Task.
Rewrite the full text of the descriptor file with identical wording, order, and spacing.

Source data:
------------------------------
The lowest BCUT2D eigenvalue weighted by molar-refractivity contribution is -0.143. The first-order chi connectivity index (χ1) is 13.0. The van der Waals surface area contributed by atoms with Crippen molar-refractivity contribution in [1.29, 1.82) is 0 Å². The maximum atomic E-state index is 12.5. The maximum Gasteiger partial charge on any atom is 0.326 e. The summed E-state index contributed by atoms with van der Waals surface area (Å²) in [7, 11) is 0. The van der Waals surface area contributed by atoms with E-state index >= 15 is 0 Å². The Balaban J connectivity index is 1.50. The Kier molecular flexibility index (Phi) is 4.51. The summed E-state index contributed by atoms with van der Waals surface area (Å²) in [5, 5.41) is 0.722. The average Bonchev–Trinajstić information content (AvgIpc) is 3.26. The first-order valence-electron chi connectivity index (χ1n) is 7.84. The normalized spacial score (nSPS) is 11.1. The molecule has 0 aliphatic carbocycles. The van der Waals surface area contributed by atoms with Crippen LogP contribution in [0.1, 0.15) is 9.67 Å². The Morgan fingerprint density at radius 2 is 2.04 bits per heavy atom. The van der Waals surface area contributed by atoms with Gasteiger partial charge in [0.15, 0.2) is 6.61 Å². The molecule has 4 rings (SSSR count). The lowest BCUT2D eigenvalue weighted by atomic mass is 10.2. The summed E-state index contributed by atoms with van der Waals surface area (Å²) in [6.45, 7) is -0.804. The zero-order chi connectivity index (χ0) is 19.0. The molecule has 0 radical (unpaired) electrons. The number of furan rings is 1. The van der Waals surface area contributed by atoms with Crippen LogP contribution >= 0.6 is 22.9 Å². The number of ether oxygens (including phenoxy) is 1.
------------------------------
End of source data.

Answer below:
The lowest BCUT2D eigenvalue weighted by molar-refractivity contribution is -0.143. The first-order chi connectivity index (χ1) is 13.0. The van der Waals surface area contributed by atoms with Crippen molar-refractivity contribution in [1.29, 1.82) is 0 Å². The maximum atomic E-state index is 12.5. The maximum Gasteiger partial charge on any atom is 0.326 e. The summed E-state index contributed by atoms with van der Waals surface area (Å²) in [7, 11) is 0. The van der Waals surface area contributed by atoms with E-state index >= 15 is 0 Å². The Balaban J connectivity index is 1.50. The Kier molecular flexibility index (Phi) is 4.51. The summed E-state index contributed by atoms with van der Waals surface area (Å²) in [5, 5.41) is 0.722. The average Bonchev–Trinajstić information content (AvgIpc) is 3.26. The first-order valence-electron chi connectivity index (χ1n) is 7.84. The normalized spacial score (nSPS) is 11.1. The molecule has 0 aliphatic carbocycles. The van der Waals surface area contributed by atoms with Crippen LogP contribution in [0.1, 0.15) is 9.67 Å². The Morgan fingerprint density at radius 2 is 2.04 bits per heavy atom. The van der Waals surface area contributed by atoms with Gasteiger partial charge in [0.15, 0.2) is 6.61 Å². The molecule has 4 rings (SSSR count). The lowest BCUT2D eigenvalue weighted by atomic mass is 10.2. The summed E-state index contributed by atoms with van der Waals surface area (Å²) in [6.45, 7) is -0.804. The zero-order chi connectivity index (χ0) is 19.0. The molecule has 0 radical (unpaired) electrons. The number of furan rings is 1. The van der Waals surface area contributed by atoms with Crippen LogP contribution >= 0.6 is 22.9 Å². The number of ether oxygens (including phenoxy) is 1.